Australian Foreign Minister Julie Bishop has vowed to bring to books those responsible for shooting down the MH17 passenger aircraft last year. Ms. Julie Bishop is advocating for the formation of an international criminal tribunal by the UN Security Council (UNSC). The incident, which happened over Ukraine last year, resulted in 295 deaths, including 39 Australians.
Joining Belgium, Malaysia, the Netherlands and Ukraine in the push, Ms. Bishop told The Advertiser that anyone opposing the formation of the UN Tribunal would be regarded as denying justice to the grieving families. The Foreign Minister flew to New York yesterday to attend the meeting with the United Nations Security Council, which is expected to cast its vote early Thursday morning (Australian time). Russia, a permanent member of the Security Council, holds the power to veto the establishment of the tribunal.
“One year ago the UNSC unanimously demanded accountability for the downing of MH17,” said Ms. Bishop. “It is now time for the UNSC to take decisive action to ensure accountability and the delivery of justice for the victims and their loved ones.”
“This horrific incident has far reaching implications for the safety of all air travellers and security of the international community. The UNSC must send a strong message to the growing number of non-state actors who have the ability to target civilian aircraft that such attacks will not be tolerated. Ending impunity is critical to deterring future attacks.”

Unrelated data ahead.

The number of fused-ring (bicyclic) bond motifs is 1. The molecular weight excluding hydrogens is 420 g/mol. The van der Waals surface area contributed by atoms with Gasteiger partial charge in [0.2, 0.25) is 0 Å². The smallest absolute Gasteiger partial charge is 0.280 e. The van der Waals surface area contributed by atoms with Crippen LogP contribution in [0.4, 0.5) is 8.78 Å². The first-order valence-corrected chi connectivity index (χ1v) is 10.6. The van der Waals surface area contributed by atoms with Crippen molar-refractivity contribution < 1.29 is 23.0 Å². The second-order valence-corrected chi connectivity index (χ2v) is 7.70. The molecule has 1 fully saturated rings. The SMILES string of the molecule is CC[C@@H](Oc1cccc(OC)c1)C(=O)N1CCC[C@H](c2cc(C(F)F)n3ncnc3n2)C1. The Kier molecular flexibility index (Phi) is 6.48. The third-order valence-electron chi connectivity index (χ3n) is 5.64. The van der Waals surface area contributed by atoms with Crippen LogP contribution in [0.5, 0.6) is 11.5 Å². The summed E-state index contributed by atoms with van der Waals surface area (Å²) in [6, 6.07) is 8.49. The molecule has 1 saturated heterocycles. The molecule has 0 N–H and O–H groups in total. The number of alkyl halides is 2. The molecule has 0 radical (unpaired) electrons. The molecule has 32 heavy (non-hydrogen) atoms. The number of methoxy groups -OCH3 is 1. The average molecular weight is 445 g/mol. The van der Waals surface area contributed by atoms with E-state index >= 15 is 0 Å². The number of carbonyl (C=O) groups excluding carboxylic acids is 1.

According to News Corp reports, Ms. Bishop has spoken to the grieving families of many of the victims, noting that bringing the perpetrators to justice is necessary to give them a closure. She also said that it is the duty of the concerned authorities to complete the task and that she will not rest until she gives them the justice they deserve.
Russia Could Veto UN Tribunal
There are speculations that Russia backed the rebels who brought down MH17 and there are concerns that it would veto the formation of a criminal tribunal. However, if Russia merely abstains from voting, it is likely that the plan would go ahead. “A veto should not be used to walk away from holding those responsible to account for what was an atrocity. A veto should not be used to delay justice,” said Ms. Bishop in a statement.
The Sydney Morning Herald reported that according to diplomatic observers, few of the 10 non-permanent members might oppose the establishment of the tribunal under the influence of Russia. While others seem more optimistic about the proposal, it would still be difficult to obtain all 15 votes of permanent and non-permanent members of the Council.
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